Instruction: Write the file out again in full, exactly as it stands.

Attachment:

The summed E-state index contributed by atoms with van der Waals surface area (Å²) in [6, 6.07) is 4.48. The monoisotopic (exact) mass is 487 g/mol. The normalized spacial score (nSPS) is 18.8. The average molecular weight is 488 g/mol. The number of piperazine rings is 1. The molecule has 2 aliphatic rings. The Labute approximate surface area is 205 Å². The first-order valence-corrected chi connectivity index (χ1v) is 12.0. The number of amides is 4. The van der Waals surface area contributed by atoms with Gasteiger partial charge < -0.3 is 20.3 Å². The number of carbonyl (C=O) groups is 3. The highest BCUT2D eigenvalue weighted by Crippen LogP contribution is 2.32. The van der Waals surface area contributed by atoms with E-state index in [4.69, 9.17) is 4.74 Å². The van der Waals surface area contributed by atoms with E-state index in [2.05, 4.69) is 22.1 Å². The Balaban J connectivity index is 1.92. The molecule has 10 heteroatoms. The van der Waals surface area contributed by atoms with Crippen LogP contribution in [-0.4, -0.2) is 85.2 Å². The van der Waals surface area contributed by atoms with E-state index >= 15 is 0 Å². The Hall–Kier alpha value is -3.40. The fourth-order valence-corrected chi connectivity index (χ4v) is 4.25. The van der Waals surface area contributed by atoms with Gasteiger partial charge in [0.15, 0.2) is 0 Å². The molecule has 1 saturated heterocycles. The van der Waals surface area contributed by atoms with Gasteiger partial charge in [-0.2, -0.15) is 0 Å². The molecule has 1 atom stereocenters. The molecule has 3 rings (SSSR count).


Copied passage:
The summed E-state index contributed by atoms with van der Waals surface area (Å²) in [6, 6.07) is 4.48. The monoisotopic (exact) mass is 487 g/mol. The normalized spacial score (nSPS) is 18.8. The average molecular weight is 488 g/mol. The number of piperazine rings is 1. The molecule has 2 aliphatic rings. The Labute approximate surface area is 205 Å². The first-order valence-corrected chi connectivity index (χ1v) is 12.0. The number of amides is 4. The van der Waals surface area contributed by atoms with Gasteiger partial charge < -0.3 is 20.3 Å². The number of carbonyl (C=O) groups is 3. The highest BCUT2D eigenvalue weighted by Crippen LogP contribution is 2.32. The van der Waals surface area contributed by atoms with E-state index in [4.69, 9.17) is 4.74 Å². The van der Waals surface area contributed by atoms with E-state index in [2.05, 4.69) is 22.1 Å². The Balaban J connectivity index is 1.92. The molecule has 10 heteroatoms. The van der Waals surface area contributed by atoms with Crippen LogP contribution in [-0.4, -0.2) is 85.2 Å². The van der Waals surface area contributed by atoms with E-state index >= 15 is 0 Å². The Hall–Kier alpha value is -3.40. The fourth-order valence-corrected chi connectivity index (χ4v) is 4.25. The van der Waals surface area contributed by atoms with Gasteiger partial charge in [0.15, 0.2) is 0 Å². The molecule has 1 saturated heterocycles. The van der Waals surface area contributed by atoms with Gasteiger partial charge in [-0.2, -0.15) is 0 Å². The molecule has 1 atom stereocenters. The molecule has 3 rings (SSSR count).